Learning about "fabric pornography" with designer Sruli Recht in his Reykjavik studio

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With Sruli Recht‘s “nonproducts” and personal preoccupations housed in shelves and resting on workbenches crafted from remnants (found around his Fishpacking neighborhood in Reykjavik), his showroom and studio is an unrestrained assortment of his surroundings. We arrived at Vopnabúríð (Icelandic for The Armory) just as Recht and his wife Megan Herbert began their work day. After a playful competition between them to throw on music first, we embarked on a studio tour.


Consuming the most space, a newly purchased laser cutter is situated in a backroom next to a host of bewildering objects. Juxtaposed with an industrial rack holding the gorgeous wedding dress Recht designed for Herbert, sits a whale’s tooth, a rolled up puffin skin and other oddities that speak to Recht’s pension for curious leathers and distinct materials. (photos in the gallery below.)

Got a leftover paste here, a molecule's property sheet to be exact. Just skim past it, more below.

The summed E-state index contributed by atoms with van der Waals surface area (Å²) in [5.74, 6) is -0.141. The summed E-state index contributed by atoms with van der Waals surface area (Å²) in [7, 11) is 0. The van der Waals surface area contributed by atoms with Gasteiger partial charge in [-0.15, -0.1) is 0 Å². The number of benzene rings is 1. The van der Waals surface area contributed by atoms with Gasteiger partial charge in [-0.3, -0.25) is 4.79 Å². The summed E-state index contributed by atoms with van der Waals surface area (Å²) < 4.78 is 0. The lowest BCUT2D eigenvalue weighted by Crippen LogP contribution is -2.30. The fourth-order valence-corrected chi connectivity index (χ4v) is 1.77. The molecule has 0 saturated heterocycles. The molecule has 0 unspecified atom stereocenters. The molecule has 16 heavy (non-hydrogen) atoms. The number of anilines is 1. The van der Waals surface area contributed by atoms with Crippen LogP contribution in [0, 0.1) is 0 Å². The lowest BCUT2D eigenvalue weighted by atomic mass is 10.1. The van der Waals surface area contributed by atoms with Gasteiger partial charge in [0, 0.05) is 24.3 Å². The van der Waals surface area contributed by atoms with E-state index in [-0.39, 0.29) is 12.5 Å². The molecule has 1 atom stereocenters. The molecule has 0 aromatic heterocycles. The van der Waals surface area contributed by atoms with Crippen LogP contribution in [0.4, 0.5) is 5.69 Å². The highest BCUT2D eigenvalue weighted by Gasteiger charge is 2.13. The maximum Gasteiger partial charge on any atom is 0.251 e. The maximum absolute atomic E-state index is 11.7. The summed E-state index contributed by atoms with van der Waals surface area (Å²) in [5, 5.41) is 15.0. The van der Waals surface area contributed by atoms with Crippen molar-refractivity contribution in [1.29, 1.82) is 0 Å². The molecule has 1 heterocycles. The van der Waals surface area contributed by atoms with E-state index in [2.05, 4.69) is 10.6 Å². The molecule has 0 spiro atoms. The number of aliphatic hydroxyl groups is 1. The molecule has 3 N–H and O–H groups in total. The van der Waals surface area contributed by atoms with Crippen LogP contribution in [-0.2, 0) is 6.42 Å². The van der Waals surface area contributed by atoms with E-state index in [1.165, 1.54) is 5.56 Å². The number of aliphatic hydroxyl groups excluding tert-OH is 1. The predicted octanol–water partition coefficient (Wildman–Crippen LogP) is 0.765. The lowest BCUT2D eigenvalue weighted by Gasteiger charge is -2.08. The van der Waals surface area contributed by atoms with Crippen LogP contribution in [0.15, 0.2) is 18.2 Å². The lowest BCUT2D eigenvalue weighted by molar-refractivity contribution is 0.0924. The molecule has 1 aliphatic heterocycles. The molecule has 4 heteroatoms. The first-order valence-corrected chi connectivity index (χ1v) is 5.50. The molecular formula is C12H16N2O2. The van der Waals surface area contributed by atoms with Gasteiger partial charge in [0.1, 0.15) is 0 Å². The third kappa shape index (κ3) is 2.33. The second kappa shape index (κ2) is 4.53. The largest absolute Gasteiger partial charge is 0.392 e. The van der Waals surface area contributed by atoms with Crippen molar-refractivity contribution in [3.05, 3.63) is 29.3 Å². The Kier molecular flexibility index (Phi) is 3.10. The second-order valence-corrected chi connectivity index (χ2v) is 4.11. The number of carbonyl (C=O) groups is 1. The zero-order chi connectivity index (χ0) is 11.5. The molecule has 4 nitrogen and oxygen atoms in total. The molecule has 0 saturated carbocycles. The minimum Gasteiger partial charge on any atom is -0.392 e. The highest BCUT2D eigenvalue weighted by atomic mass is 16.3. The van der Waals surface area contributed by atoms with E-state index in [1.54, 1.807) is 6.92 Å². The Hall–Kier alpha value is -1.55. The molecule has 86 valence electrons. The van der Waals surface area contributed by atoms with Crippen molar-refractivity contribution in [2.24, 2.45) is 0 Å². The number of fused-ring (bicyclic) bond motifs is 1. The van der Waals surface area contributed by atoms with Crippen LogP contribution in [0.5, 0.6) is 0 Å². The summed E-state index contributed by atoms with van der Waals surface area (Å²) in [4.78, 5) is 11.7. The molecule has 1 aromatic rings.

A sternly witty character, Recht expresses seriousness for his work while channeling the spirit that conceives such designs as a bullet-proof gentleman’s pocket square, a post-apocalyptic in-flight mask or a butcher shop-inspired ice bear rug. This two sides of his personality also shows up when questioned about a shelf filled with myriad rolls of fabric. With a slight twinkle in his eye, Recht explains it’s his “shelf of fetishes” and the rolls are merely “fabric pornography.”


Not only a talented fashion and shoe designer—one who cut his teeth at McQueen—Recht details every aspect of his projects, from designing the two fonts embedded on his leather goods to creating a beautifully shot (if not slightly controversial) video short for his Garrote necklace. His whole-hearted follow through on the entire process shows in everything he creates.


A constant innovator, future plans include owning a rapid prototyping machine and using digital technology to view smaller prototypes on a larger scale—a method that will save time and material.

To see more of Vopnabúríð, check out the 20 images in the gallery below.

Photos by James Ryang